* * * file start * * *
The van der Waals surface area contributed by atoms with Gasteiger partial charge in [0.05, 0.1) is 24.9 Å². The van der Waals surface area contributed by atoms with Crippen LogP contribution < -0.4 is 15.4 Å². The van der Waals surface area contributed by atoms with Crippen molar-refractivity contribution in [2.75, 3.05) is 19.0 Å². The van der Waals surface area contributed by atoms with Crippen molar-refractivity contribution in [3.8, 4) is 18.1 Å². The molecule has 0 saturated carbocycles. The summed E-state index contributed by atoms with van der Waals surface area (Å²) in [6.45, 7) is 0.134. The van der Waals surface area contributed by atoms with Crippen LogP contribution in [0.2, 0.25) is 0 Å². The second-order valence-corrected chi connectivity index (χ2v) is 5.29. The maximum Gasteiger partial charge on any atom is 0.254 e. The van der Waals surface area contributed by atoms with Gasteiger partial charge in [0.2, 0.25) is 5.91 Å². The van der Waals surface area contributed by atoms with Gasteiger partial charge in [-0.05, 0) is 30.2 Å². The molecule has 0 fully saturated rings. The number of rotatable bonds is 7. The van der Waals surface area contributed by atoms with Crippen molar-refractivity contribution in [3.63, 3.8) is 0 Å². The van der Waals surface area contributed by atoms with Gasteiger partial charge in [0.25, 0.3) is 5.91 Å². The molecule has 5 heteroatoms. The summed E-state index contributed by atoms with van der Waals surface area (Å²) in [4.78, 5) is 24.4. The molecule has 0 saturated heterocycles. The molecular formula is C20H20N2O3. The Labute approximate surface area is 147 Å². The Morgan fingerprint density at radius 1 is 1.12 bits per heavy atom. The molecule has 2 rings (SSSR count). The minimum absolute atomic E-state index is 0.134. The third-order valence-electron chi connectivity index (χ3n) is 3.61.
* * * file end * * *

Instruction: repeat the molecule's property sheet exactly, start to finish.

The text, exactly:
The van der Waals surface area contributed by atoms with Gasteiger partial charge in [0.05, 0.1) is 24.9 Å². The van der Waals surface area contributed by atoms with Crippen LogP contribution < -0.4 is 15.4 Å². The van der Waals surface area contributed by atoms with Crippen molar-refractivity contribution in [2.75, 3.05) is 19.0 Å². The van der Waals surface area contributed by atoms with Crippen molar-refractivity contribution in [3.8, 4) is 18.1 Å². The molecule has 0 saturated carbocycles. The summed E-state index contributed by atoms with van der Waals surface area (Å²) in [6.45, 7) is 0.134. The van der Waals surface area contributed by atoms with Crippen LogP contribution in [0.2, 0.25) is 0 Å². The second-order valence-corrected chi connectivity index (χ2v) is 5.29. The maximum Gasteiger partial charge on any atom is 0.254 e. The van der Waals surface area contributed by atoms with Gasteiger partial charge in [0.2, 0.25) is 5.91 Å². The van der Waals surface area contributed by atoms with Gasteiger partial charge in [-0.05, 0) is 30.2 Å². The molecule has 0 fully saturated rings. The number of rotatable bonds is 7. The van der Waals surface area contributed by atoms with Crippen molar-refractivity contribution in [3.63, 3.8) is 0 Å². The van der Waals surface area contributed by atoms with Gasteiger partial charge in [0.25, 0.3) is 5.91 Å². The molecule has 5 heteroatoms. The summed E-state index contributed by atoms with van der Waals surface area (Å²) in [4.78, 5) is 24.4. The molecule has 0 saturated heterocycles. The molecular formula is C20H20N2O3. The Labute approximate surface area is 147 Å². The Morgan fingerprint density at radius 1 is 1.12 bits per heavy atom. The molecule has 2 rings (SSSR count). The minimum absolute atomic E-state index is 0.134. The third-order valence-electron chi connectivity index (χ3n) is 3.61.